Ben Weider, born February 1, 1923, died on Friday October 17, 2008, at the Jewish General Hospital in Montreal.

Bigger, Stronger, Faster

June 30th, 2008

OK, I know I should try to post more. The reasons I’m not are the same as mentioned below. Too many other outlets. But I’m open to having others post here. If you want to write articles about current events in bodybuilding, let me know. If you want to write about years past, see my wiki.

There is a documentary currently out that everyone should go see: Bigger, Stronger, Faster. The side effects of being American.

Lots of clips on You Tube too.

100000

April 30th, 2007

Hey, it’s been a while. I just got bored writing “the results of ____ are now available”. And while I could have written about current events, such as who’s the latest to leave the IFBB for the PDI, or who is the latest to be arrested, plenty of others are doing that elsewhere on the web.

But today I have something to write about. The MuscleMemory database now contains over 100,000 entries. And yes, I personally type in almost all of them. Here are the current statistics:

12501 different women with 28883 entries. 27639 men with 71141 entries, for a total of 40140 individuals with 100024 entries.

MuscleMemory currently receives 1.5 to 2 million hits a month from 65000 unique visitors.

Now if each of you would just send me 10 cents…

(My service provider is in the UK, and while it seemed like a good rate at the time, today’s exchange rate is not so good.)

There are many things I would like to do with the website, but just haven’t had the time to so.

  • I would love to create a WebServices/SOAP interface to the database. This would allow others to incorporate the contest results into their websites.
  • I want to include more non-US bodybuilding magazines in my list of magazine covers. I also want to find more European contest results. A month long trip to Europe would help greatly.
  • I want to complete the bodybuilding magazines Table of Contents database. So far I’ve typed in the table of contents of all US bodybuilding magazines from 1930 into the 1970s into a searchable database. Many people have written me to say they find it very useful for doing research on the history of bodybuilding, weightlifting and fitness. But as we go into the 1980s and 1990s, the magazines got thicker and thicker, and it takes longer to type in the table of contents.
  • I added a wiki to the site for things that don’t fit in elsewhere on the website. A wiki is meant to be a place where everyone can contribute encyclopedia type articles.

All this takes is time and money. Both are in short supply at the moment. Much of my time has been spent working on other projects, one’s that may actually make money. But I do my best to try to put in a few hours each week on MuscleMemory.

If you would like to help, I could certainly use help finding more contest results, especially from outside the US. I could also use help finding people with collections of non-US bodybuilding mags. You’re welcome to write articles for the wiki. I’d even be willing to allow others to write about current events on the blog. And of course, there is a donation button on the front page.

Hacked

July 23rd, 2006

This morning, all sites hosted on the same computer as musclememory got hacked. The hackers used the backup/restore function in an old version of phpbb to replace all index.* files with one of their own.  I’ve restored most of these files, but let me know if you find any others.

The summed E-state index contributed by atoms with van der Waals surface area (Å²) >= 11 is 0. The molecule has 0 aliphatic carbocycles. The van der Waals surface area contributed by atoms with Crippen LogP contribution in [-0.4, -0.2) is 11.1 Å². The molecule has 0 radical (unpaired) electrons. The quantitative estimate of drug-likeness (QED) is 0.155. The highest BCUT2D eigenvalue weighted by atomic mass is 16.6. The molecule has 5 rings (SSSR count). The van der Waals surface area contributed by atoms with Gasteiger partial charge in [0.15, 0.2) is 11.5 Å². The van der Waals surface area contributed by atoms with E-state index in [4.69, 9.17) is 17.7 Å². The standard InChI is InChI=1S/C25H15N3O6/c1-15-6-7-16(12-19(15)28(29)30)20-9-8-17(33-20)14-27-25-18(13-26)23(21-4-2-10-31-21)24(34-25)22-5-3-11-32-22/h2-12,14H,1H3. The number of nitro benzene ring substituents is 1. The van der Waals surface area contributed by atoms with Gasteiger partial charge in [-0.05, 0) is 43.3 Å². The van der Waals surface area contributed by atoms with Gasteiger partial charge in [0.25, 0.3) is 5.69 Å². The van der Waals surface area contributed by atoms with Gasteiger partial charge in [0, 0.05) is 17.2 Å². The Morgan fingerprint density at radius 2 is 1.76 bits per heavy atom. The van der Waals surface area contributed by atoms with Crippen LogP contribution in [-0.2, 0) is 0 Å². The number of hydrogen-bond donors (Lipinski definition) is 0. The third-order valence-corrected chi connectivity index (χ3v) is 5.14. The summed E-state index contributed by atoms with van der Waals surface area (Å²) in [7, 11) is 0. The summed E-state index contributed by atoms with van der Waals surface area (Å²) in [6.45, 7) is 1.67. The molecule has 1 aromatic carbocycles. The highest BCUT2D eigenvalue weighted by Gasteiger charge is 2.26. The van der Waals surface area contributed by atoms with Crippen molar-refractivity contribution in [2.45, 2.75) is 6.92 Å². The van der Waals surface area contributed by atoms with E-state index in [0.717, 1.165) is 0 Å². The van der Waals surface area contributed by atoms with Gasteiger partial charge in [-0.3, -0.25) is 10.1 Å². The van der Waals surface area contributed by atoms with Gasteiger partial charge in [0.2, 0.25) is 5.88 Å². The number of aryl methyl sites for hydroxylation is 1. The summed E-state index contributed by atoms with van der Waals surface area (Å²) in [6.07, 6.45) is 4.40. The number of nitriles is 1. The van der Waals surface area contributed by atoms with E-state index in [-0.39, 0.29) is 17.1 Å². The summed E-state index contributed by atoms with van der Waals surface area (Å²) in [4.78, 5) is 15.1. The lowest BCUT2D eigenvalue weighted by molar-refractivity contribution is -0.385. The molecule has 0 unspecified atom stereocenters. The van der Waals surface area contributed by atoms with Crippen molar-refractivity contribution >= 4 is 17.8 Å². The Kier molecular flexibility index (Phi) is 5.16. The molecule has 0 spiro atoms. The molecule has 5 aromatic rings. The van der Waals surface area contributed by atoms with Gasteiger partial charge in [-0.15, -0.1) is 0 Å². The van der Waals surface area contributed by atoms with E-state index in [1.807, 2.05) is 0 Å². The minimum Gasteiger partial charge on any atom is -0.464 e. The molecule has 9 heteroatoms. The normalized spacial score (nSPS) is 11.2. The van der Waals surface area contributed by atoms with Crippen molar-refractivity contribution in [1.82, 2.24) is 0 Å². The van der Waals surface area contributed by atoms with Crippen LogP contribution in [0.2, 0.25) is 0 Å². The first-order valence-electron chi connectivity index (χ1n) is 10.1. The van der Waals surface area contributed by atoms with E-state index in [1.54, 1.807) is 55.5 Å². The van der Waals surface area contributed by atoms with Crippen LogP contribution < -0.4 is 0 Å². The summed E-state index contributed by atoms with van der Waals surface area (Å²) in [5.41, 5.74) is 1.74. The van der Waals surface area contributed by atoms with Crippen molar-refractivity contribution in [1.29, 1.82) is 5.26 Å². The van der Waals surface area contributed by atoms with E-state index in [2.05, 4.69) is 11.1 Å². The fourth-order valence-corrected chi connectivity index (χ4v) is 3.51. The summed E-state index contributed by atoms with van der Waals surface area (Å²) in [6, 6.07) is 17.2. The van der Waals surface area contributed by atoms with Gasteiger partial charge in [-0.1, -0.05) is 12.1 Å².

New and Improved

December 26th, 2005

I’ve moved MuscleMemory to a new ISP. Besides saving money, I have more resources to play with, more disk space, bandwidth, MySQL databases, php and tomcat. You might not see too many differences for a while, but things should be easier for me to maintain.

One immediate change is that I’ve switch the blog software from MovableType to WordPress. That should mean less spam for me to delete. One nice feature of WordPress is that it allows multiple authors on the same blog. I’m hoping to find others to contribute to the MuscleMemory blog. If you’d like to write about what’s happening in bodybuilding in your part of the world, drop me an email.

05 IFBB Worlds

November 29th, 2005

Long before they’re posted on the IFBB website, I have the results of this weekend’s IFBB World Amateur Championships held in China. Not only that, I have the results of the Junior and Master’s World Amateur Championships held in Hungary the previous weekend.

How do I do it? I have helpers throughout the world. The China results came from planetemuscle.com forum in France, and the Hungary results came from 村重典昭 (Murashige for those who cannot read Kanji, or don’t have the right character set) in Japan.

Men’s World Amateur Championships
Women’s World Amateur Championships

update: WABBA World’s up too

Pat Arnold, Balco

October 5th, 2005

Pat Arnold, of misc.fitness.weight fame, as well as the person who first brought the andro products to market is in the news, and not in a good way:

Federal agents raid Illinois lab linked to BALCO steroid
Chemist suspected of creating drug called ‘the clear’

In raids led by the Internal Revenue Service-Criminal Investigation division, search warrants were served on the Champaign, Ill., offices and home of chemist Patrick Arnold, who authorities believe produced the steroid that came to be known as “the clear” in the BALCO case.

Even before BALCO broke, Arnold was suspected by anti-doping officials as the man who resurrected the steroid norbolethone, a drug that was manufactured in the 1960s but never marketed to the public. The substance was discovered in the urine sample of an athlete in 2002. Based on e-mails and documents seized in the BALCO case, authorities believe norbolethone was the first generation of “the clear” distributed by Conte to elite athletes.